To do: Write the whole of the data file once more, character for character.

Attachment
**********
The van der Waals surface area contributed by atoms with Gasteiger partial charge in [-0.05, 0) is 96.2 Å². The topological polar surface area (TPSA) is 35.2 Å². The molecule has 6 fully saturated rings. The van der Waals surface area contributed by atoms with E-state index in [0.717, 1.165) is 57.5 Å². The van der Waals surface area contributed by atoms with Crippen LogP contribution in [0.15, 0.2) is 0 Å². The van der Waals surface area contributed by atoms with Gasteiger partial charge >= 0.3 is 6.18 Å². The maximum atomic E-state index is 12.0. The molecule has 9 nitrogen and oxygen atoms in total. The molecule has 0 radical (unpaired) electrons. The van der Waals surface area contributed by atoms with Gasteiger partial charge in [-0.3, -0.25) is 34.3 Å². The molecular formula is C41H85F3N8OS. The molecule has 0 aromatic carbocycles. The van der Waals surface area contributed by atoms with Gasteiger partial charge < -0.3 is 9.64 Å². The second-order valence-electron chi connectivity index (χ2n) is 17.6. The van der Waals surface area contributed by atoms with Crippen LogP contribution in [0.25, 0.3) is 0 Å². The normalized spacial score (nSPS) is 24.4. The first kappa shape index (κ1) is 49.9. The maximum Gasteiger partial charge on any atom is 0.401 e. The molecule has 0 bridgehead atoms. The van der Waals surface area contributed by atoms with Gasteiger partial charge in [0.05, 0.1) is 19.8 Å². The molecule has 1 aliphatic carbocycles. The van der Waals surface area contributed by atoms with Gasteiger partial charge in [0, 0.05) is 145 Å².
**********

The van der Waals surface area contributed by atoms with Gasteiger partial charge in [-0.05, 0) is 96.2 Å². The topological polar surface area (TPSA) is 35.2 Å². The molecule has 6 fully saturated rings. The van der Waals surface area contributed by atoms with E-state index in [0.717, 1.165) is 57.5 Å². The van der Waals surface area contributed by atoms with Crippen LogP contribution in [0.15, 0.2) is 0 Å². The van der Waals surface area contributed by atoms with Gasteiger partial charge >= 0.3 is 6.18 Å². The maximum atomic E-state index is 12.0. The molecule has 9 nitrogen and oxygen atoms in total. The molecule has 0 radical (unpaired) electrons. The van der Waals surface area contributed by atoms with Gasteiger partial charge in [-0.3, -0.25) is 34.3 Å². The molecular formula is C41H85F3N8OS. The molecule has 0 aromatic carbocycles. The van der Waals surface area contributed by atoms with Gasteiger partial charge < -0.3 is 9.64 Å². The second-order valence-electron chi connectivity index (χ2n) is 17.6. The van der Waals surface area contributed by atoms with Crippen LogP contribution in [0.25, 0.3) is 0 Å². The normalized spacial score (nSPS) is 24.4. The first kappa shape index (κ1) is 49.9. The maximum Gasteiger partial charge on any atom is 0.401 e. The molecule has 0 bridgehead atoms. The van der Waals surface area contributed by atoms with Gasteiger partial charge in [0.05, 0.1) is 19.8 Å². The molecule has 1 aliphatic carbocycles. The van der Waals surface area contributed by atoms with Gasteiger partial charge in [0, 0.05) is 145 Å².